Thursday, October 01, 2009
Manning, Clark ruin ball-hogging plan of Dolphins
By Skip Wood
MIAMI — Dallas Clark stood in front of his locker wearing nothing but his uniform pants and a wide grin.
Why shouldn't he be happy?
After all, it was a short night's work for the Indianapolis Colts tight end in this 27-23 win Monday against he Miami Dolphins at Landshark Stadium.
But he made the most of his relatively brief stage time. Consider that the Colts had the ball for a shade under 15 minutes and their offense barely was seen in the third quarter.
Yet Clark kept busy enough to catch seven passes for 183 yards, including an 80-yard touchdown reception on Indianapolis' first offensive play of the game.
"Credit their defense and them making plays," he said, "but fortunately, we were able to make the plays when we had to."
He grinned again.
And Colts quarterback Peyton Manning had just enough time to break the hearts of a Dolphins team that fell to 0-2 after last season's surprising 11-5 run to claim the AFC East title.
Manning's 48-yard touchdown pass to Pierre Garcon was the difference, and it came with 3:18 remaining.
That gave the Dolphins another shot, but after they moved past midfield, their heaves into the end zone couldn't connect.
Manning, who threw for 303 yards, shook his head in wonder when asked about the disparity in time of possession.
"We've had some games before when we sat on the sideline," he said, "but I've never seen a third quarter like that. You feel like you really didn't (earn your) letter out there in the second half.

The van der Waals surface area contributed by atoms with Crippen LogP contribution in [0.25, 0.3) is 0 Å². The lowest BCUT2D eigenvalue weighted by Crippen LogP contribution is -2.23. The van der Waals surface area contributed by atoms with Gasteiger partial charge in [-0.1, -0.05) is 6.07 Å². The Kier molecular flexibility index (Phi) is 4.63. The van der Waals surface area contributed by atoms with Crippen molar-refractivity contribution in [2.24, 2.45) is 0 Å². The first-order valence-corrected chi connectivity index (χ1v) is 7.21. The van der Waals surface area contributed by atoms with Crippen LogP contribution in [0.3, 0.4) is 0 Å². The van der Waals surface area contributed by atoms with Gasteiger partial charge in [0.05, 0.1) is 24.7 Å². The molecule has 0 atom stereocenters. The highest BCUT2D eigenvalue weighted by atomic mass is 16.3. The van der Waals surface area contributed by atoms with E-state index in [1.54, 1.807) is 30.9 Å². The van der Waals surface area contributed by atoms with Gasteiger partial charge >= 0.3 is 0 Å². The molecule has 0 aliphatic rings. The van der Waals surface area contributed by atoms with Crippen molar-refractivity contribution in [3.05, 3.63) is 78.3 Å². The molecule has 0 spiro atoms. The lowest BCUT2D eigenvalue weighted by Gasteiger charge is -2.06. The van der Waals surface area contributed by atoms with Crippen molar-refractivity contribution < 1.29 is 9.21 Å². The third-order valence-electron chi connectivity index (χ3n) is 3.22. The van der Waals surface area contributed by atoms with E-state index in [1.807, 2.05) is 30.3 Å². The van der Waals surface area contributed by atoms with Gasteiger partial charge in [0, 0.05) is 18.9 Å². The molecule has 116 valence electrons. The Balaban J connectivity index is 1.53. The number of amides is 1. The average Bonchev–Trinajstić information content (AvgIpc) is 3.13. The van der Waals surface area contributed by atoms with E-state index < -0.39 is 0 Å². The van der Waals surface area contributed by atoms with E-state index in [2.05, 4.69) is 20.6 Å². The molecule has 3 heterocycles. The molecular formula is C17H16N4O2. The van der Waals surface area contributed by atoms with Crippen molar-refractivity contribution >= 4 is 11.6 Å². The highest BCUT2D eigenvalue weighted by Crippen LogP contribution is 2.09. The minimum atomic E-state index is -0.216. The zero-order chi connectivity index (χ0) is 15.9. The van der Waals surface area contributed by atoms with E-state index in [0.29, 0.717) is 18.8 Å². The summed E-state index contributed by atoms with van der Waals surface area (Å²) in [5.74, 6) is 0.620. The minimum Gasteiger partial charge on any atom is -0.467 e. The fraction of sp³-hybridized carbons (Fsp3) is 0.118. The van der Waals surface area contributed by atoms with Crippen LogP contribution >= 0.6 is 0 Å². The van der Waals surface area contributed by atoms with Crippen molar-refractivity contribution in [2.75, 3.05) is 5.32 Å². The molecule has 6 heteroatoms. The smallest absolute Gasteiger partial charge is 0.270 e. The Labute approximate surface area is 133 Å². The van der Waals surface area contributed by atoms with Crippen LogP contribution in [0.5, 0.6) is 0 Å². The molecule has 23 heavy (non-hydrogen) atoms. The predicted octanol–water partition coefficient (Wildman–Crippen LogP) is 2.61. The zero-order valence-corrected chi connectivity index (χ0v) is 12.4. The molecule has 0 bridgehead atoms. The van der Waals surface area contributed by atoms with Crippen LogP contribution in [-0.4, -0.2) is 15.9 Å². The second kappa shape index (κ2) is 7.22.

"You can kind of get away with it in the first and second quarter, but then it's time to get something going in the fourth quarter."
That the Colts did, much to the chagrin of Dolphins coach Tony Sparano.
"It is really disheartening," he said. "I would like to ask you guys how many times you have seen games like that where your team has the ball for 45 minutes and they run (35) plays and you have 229 yards rushing and you're 13 (of) 18 on third down. It is exactly the formula to beat that team. It is exactly the formula."
Indeed, the Dolphins outgained the Colts on the ground 239-61 and had 27 first downs to Indianapolis' 14.
And if anything, such numbers only added to the pain for Dolphins quarterback Chad Pennington. "We try to point out this statistic and that statistic and try to put our finger on it," he said. "It is not about statistics. It is about scoring points and winning football games.
"When you play against a team like the Colts, when you get into the red zone, you need to score touchdowns. You can't kick field goals. So I am lost for words, I really am. I don't know what to say."
But Pennington knew what he was feeling when watching Manning take the field before the game-winning score.
"You are hoping for the best and preparing for the worst," he said. "You are hoping you can stop them, but at the same time you get your two-minute thoughts together, analyze the situation whether you are going to (be) tied or down. You are running those thoughts through your head."
First-year Colts coach Jim Caldwell beamed when talking about his veteran quarterback.
"It's because he can do things like he did tonight," he said of Manning. "He can lead you on drives with just enough time left; he's very smart and handles things extremely well."